More than Mussels

By: 
Bryce Christiaens

Are you accidentally spreading invasive pests and diseases throughout Montana or around the country? As Montana begins the fight against further spread of invasive mussels in our waterways, it’s important to remember that mussels are just one of a broad range of nonnative species that threaten our waters, rangelands, and forests.
Through our everyday actions – when we take firewood from home to our campsite, mail a gift of homegrown fruits or plants, or order plants, seeds or fruit online – we can contribute to the unintentional spread of any number of destructive plant pests. That’s why it’s important for all of us to be vigilant.
Damaging pests like the gypsy moth, brown marmorated stinkbug, Karnal bunt, or the potato cyst nematode can hitchhike with outdoor household items, vehicles, firewood, seeds, and soil. Fortunately, these pests are not in our state and we need your help to keep it that way.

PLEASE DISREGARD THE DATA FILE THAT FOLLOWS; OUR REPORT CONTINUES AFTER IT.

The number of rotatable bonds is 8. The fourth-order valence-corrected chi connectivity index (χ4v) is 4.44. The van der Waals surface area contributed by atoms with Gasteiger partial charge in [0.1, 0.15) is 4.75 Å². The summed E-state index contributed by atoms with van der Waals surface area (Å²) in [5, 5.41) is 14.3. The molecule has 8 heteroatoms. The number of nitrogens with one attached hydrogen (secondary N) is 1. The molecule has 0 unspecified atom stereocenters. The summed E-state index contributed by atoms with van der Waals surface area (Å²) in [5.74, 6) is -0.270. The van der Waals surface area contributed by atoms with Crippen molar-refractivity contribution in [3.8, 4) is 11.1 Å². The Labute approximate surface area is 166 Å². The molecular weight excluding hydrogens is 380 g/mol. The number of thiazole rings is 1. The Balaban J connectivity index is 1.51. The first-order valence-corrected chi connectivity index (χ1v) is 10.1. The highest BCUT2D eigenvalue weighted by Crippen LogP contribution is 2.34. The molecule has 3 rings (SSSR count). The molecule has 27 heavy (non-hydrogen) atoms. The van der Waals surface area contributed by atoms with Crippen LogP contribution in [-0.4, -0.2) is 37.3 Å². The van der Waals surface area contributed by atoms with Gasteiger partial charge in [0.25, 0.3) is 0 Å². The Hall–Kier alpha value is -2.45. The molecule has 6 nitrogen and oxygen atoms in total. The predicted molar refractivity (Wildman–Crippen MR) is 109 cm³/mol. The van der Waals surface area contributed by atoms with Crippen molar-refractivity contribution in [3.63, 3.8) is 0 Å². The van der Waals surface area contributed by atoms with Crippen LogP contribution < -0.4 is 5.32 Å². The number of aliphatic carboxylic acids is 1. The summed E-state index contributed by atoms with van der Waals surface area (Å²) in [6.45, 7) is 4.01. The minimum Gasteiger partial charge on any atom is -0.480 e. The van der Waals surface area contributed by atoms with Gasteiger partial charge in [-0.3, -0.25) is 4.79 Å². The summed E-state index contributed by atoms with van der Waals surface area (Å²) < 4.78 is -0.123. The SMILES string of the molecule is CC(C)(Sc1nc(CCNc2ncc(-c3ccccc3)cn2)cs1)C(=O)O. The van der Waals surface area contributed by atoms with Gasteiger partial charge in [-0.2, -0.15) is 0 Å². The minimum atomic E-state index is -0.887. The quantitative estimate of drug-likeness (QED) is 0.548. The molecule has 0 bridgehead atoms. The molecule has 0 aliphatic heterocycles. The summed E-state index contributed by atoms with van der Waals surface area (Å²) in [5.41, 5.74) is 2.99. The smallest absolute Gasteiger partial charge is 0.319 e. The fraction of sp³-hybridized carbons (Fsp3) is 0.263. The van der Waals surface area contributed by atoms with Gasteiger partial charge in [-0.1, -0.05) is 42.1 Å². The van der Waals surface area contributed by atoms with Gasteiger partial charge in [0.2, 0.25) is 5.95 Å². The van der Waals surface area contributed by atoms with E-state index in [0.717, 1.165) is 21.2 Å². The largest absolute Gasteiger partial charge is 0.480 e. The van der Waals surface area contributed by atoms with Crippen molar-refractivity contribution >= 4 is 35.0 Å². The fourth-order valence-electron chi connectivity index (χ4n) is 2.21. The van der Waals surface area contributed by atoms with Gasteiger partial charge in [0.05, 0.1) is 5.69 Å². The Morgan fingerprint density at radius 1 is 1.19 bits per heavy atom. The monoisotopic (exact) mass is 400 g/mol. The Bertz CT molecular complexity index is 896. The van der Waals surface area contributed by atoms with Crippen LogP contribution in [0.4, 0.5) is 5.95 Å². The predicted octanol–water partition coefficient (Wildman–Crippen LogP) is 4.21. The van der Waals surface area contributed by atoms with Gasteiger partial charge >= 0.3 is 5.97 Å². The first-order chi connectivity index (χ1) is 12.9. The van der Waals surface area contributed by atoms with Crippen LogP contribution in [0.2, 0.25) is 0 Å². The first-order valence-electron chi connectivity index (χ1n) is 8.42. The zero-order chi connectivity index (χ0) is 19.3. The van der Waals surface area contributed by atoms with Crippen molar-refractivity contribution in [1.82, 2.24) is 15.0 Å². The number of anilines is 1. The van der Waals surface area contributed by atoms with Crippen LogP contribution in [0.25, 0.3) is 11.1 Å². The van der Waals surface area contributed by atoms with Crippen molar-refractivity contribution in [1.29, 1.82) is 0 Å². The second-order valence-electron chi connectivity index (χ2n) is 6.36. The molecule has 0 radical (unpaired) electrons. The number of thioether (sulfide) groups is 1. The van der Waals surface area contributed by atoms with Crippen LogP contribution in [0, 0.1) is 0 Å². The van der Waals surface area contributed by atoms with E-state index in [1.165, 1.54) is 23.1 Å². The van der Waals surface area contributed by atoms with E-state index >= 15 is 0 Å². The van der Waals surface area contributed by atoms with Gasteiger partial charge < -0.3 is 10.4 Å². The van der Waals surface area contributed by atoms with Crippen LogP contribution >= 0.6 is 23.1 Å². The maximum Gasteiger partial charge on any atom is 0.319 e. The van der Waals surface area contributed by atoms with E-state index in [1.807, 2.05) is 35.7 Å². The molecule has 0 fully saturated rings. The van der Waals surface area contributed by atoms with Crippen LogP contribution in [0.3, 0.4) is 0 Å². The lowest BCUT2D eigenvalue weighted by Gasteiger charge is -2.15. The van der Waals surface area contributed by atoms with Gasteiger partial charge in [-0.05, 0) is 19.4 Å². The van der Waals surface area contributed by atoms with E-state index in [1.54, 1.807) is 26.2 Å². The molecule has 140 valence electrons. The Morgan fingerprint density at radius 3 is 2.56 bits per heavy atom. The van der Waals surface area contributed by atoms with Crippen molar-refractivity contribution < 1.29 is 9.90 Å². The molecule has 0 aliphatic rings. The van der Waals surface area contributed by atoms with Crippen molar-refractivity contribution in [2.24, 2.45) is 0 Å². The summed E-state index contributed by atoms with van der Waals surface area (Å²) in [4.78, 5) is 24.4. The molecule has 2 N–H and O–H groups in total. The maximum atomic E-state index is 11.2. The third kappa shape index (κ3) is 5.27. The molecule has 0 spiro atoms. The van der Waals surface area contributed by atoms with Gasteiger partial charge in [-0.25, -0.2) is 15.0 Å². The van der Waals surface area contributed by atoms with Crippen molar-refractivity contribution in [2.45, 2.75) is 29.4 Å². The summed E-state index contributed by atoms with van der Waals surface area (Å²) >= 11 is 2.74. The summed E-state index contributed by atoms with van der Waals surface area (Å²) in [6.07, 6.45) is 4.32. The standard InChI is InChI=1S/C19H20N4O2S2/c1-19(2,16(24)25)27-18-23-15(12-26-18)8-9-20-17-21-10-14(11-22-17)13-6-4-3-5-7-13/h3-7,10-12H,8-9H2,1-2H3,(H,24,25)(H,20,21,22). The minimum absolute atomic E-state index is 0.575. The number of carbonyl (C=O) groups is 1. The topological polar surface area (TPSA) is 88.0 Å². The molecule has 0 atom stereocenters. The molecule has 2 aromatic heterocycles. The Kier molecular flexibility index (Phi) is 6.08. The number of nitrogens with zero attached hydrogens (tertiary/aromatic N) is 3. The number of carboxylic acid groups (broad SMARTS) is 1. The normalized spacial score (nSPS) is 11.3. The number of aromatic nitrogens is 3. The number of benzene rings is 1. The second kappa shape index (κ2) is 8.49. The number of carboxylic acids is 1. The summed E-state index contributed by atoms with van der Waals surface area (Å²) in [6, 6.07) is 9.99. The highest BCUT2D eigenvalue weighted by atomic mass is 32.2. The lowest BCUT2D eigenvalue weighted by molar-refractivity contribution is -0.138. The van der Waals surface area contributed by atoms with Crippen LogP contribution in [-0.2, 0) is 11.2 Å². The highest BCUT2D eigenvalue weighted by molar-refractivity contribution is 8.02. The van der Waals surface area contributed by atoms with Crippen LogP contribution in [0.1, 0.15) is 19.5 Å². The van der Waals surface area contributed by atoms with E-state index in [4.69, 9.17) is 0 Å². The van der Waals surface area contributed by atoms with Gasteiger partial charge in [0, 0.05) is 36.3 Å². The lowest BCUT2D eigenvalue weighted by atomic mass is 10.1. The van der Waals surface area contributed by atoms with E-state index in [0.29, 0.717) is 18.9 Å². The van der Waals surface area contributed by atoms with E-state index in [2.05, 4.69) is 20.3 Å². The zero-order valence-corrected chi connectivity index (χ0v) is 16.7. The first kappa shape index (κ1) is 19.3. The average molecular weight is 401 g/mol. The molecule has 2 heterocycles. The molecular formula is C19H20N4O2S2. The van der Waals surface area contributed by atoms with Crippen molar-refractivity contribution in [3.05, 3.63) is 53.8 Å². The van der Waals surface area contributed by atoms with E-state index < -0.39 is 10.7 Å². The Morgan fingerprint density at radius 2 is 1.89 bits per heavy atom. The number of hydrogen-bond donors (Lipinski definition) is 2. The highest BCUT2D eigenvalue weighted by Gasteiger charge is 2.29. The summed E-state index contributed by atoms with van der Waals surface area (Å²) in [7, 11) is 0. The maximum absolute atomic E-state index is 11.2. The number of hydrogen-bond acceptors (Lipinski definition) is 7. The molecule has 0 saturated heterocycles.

It only takes one person to move something they shouldn’t. For instance, we know the emerald ash borer beetle didn’t fly to Boulder, Colorado on its own; it hitchhiked there. And now all of that city’s ash trees are at risk of dying. The risks from EAB stretch well beyond Colorado’s borders. Today EAB infestations are in 30 states, but not yet detected in Montana.
Invasive plant pests and diseases are a threat everywhere. They could devastate our neighborhoods and public green spaces, and cause damage to native species of plants, forests, watersheds, lakes, rivers and utility systems. As it stands today, damage from invasive plant pests costs our nation about $40 billion annually. We ask you to be a plant pest warrior and protector of agriculture and the environment by avoiding risky activities that could inadvertently move a plant pest or disease.
To protect our resources, join us in the battle against invasive plant pests and diseases. Please visit www.Hungrypests.com or the various websites below to learn what you can do.

Bryce Christiaens is chair of the Montana Invasive Species Advisory Council.

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